Mine was I didn’t want my name to just be “mom.” I understand that calling each other mom and dad in front of your kids helps to eliminate confusion so they learn to call you by mom and dad. But my ex-husband would call me mom when she wasn’t around… and MOM became my only name and my sole identity and that took a mental toll.
I tried to set a boundary that if she isn’t around I want to be called by name. But no, he couldn’t respect that boundary. When your partner is willing to listen to you and respect your boundaries it makes a difference.
6. Do things that make you happy
You’re still you. I promise. Your routines may be different, your home may be covered in diapers, toys, and spit-up, but you are still allowed to have an identity other than just “mom.”
What hobbies do you like doing? Is there even one day a week that instead of worrying about cleaning the house you can work on your hobby? Or if you have a supportive spouse can they take a turn watching the baby while you give yourself an hour or so to do something you love?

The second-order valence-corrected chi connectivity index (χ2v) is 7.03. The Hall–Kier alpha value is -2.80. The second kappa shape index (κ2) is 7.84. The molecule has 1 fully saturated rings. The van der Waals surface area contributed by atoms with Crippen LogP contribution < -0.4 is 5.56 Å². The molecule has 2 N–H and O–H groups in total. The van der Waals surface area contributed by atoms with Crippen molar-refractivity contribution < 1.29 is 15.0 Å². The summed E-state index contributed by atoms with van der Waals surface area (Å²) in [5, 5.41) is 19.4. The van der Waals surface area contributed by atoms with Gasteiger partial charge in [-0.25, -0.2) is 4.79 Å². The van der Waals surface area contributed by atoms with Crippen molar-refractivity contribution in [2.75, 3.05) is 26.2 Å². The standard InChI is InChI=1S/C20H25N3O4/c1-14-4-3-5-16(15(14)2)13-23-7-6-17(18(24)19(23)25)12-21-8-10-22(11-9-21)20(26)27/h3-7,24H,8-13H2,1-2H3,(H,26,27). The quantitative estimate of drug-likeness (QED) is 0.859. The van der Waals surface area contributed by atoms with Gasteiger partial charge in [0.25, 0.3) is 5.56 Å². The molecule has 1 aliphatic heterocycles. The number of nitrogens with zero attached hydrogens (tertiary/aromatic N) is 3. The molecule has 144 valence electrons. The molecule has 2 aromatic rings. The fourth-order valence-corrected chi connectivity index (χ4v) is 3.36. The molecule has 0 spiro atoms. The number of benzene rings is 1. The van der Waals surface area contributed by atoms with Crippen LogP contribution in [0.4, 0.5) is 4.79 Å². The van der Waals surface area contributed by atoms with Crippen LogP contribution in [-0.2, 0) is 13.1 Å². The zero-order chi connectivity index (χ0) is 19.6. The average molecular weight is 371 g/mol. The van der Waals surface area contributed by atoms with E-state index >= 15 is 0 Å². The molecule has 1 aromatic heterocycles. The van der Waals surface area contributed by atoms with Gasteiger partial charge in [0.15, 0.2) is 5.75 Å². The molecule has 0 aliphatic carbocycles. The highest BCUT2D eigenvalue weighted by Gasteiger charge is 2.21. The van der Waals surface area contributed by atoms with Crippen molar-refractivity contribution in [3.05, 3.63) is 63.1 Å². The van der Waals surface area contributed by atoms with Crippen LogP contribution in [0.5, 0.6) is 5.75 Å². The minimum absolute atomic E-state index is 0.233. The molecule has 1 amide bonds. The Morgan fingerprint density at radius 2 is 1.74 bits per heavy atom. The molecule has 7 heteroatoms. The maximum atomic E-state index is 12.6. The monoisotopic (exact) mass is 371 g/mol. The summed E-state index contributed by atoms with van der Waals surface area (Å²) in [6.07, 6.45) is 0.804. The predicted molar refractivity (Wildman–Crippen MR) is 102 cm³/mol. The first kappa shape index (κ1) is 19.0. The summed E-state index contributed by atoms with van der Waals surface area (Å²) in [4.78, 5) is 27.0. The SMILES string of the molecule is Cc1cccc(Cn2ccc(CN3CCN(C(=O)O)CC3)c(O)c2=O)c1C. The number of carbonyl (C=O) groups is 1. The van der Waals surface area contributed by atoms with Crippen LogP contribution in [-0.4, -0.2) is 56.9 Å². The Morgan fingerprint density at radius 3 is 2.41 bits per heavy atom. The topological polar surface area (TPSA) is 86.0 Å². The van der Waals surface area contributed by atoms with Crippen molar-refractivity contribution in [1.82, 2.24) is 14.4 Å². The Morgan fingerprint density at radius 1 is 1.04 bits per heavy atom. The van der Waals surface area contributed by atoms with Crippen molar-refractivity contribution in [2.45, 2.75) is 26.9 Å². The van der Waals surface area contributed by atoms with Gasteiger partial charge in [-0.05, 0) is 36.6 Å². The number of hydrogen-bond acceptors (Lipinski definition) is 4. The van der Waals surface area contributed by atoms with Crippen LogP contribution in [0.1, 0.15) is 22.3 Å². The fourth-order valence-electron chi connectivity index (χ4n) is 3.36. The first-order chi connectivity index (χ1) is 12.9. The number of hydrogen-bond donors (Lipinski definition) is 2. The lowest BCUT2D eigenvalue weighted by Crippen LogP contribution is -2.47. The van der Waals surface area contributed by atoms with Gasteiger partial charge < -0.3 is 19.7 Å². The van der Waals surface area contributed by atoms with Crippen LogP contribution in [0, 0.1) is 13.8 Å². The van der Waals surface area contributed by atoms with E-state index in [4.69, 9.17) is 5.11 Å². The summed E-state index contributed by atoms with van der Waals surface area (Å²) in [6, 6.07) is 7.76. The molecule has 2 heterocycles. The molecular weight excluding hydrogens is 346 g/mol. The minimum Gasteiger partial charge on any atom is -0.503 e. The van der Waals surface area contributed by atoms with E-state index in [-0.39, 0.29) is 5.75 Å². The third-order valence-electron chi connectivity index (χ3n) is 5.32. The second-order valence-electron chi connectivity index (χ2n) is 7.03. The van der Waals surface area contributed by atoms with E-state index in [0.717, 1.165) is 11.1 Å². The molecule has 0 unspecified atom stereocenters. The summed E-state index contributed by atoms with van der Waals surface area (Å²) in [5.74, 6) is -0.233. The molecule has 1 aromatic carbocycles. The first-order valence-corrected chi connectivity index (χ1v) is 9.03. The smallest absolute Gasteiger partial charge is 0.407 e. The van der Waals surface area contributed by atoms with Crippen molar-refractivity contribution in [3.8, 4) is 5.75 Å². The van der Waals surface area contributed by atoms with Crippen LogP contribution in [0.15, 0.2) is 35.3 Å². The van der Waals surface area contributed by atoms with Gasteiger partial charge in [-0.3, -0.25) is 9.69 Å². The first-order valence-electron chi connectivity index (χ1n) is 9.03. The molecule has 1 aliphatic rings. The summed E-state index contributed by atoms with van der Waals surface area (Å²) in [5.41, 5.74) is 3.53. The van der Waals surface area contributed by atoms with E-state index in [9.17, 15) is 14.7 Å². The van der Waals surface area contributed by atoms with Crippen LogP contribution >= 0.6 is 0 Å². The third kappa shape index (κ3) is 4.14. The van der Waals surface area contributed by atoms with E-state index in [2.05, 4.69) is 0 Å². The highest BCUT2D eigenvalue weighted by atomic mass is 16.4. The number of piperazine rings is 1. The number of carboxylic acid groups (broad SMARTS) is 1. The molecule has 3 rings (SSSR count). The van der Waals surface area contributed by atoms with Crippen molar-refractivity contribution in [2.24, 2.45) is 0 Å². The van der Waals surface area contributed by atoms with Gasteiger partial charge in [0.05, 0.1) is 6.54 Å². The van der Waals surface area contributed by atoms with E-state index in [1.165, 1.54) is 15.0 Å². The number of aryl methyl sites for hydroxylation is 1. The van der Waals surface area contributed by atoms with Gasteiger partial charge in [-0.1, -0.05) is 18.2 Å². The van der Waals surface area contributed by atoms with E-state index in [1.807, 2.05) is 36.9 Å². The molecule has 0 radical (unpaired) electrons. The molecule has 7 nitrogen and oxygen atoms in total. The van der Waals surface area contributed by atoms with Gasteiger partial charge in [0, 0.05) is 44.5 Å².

You may not have all the free time and the bandwidth that you used to have but it’s still possible to do the things you love doing. It may take some practice learning how to do your hobbies with a baby, but it is possible. When I’d lay my baby down for a nap it was like a race of how many things can I do before she wakes up?!
During her nap, I’d run to the bathroom, grab a bite to eat, do some cleaning, and then I’d sit down to blog and guess what she’d wake up the second I got to what I really wanted to do. It was that way for the first few months, as she’s gotten older it’s gotten a lot easier. But in those early months, your partner needs to understand that you’ve been with the baby all day and you need time to do what makes you happy.
You still have needs, and your needs are important.
What do these tips have in common?
As you may have noticed many of these tips include asking for help.
Having a baby is hard and it’s life-changing. It can make you feel like a stranger in your own life, and if that’s happening you need help, love, and support. By having time to take care of yourself and do the things you want it’s going to improve your mental health and make you feel more like you.
It gets easier
My daughter just turned 2, and I can tell you it really does get easier with time. It gets easier as your little one sleeps longer through the night, and you’re able to get more sleep. It gets easier as they learn to crawl and walk and aren’t 100% dependent on you. You will have more time for yourself, it’s not selfish to feel this way. You’re a mom, and you’re still a person. Your feelings are valid, and even though your life has changed, it hasn’t ended.